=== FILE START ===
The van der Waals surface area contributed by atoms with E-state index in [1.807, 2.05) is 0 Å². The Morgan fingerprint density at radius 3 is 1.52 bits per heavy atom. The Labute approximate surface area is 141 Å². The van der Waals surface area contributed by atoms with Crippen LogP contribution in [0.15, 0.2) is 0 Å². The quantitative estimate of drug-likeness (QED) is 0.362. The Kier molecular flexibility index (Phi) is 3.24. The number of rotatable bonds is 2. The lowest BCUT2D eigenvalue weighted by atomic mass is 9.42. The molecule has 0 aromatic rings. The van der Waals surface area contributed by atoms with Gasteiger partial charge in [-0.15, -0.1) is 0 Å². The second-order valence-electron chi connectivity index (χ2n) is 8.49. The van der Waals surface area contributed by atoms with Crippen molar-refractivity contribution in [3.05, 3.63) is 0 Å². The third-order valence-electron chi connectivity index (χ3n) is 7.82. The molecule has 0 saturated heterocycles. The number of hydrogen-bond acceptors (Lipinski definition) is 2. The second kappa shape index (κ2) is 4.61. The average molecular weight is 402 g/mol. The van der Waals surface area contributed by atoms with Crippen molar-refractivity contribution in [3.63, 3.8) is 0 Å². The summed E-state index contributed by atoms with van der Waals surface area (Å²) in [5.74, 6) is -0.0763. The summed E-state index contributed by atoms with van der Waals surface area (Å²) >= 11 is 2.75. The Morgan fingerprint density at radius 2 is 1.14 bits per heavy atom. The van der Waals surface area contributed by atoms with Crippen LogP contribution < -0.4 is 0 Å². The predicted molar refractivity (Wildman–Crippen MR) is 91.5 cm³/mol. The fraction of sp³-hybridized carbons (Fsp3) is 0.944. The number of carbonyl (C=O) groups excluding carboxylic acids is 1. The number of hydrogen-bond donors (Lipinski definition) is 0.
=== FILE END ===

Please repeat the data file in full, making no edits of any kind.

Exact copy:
The van der Waals surface area contributed by atoms with E-state index in [1.807, 2.05) is 0 Å². The Morgan fingerprint density at radius 3 is 1.52 bits per heavy atom. The Labute approximate surface area is 141 Å². The van der Waals surface area contributed by atoms with Crippen LogP contribution in [0.15, 0.2) is 0 Å². The quantitative estimate of drug-likeness (QED) is 0.362. The Kier molecular flexibility index (Phi) is 3.24. The number of rotatable bonds is 2. The lowest BCUT2D eigenvalue weighted by atomic mass is 9.42. The molecule has 0 aromatic rings. The van der Waals surface area contributed by atoms with Gasteiger partial charge in [-0.15, -0.1) is 0 Å². The second-order valence-electron chi connectivity index (χ2n) is 8.49. The van der Waals surface area contributed by atoms with Crippen molar-refractivity contribution in [3.05, 3.63) is 0 Å². The third-order valence-electron chi connectivity index (χ3n) is 7.82. The molecule has 0 saturated heterocycles. The number of hydrogen-bond acceptors (Lipinski definition) is 2. The second kappa shape index (κ2) is 4.61. The average molecular weight is 402 g/mol. The van der Waals surface area contributed by atoms with Crippen molar-refractivity contribution in [3.63, 3.8) is 0 Å². The summed E-state index contributed by atoms with van der Waals surface area (Å²) in [5.74, 6) is -0.0763. The summed E-state index contributed by atoms with van der Waals surface area (Å²) >= 11 is 2.75. The Morgan fingerprint density at radius 2 is 1.14 bits per heavy atom. The van der Waals surface area contributed by atoms with Crippen LogP contribution < -0.4 is 0 Å². The predicted molar refractivity (Wildman–Crippen MR) is 91.5 cm³/mol. The fraction of sp³-hybridized carbons (Fsp3) is 0.944. The number of carbonyl (C=O) groups excluding carboxylic acids is 1. The number of hydrogen-bond donors (Lipinski definition) is 0.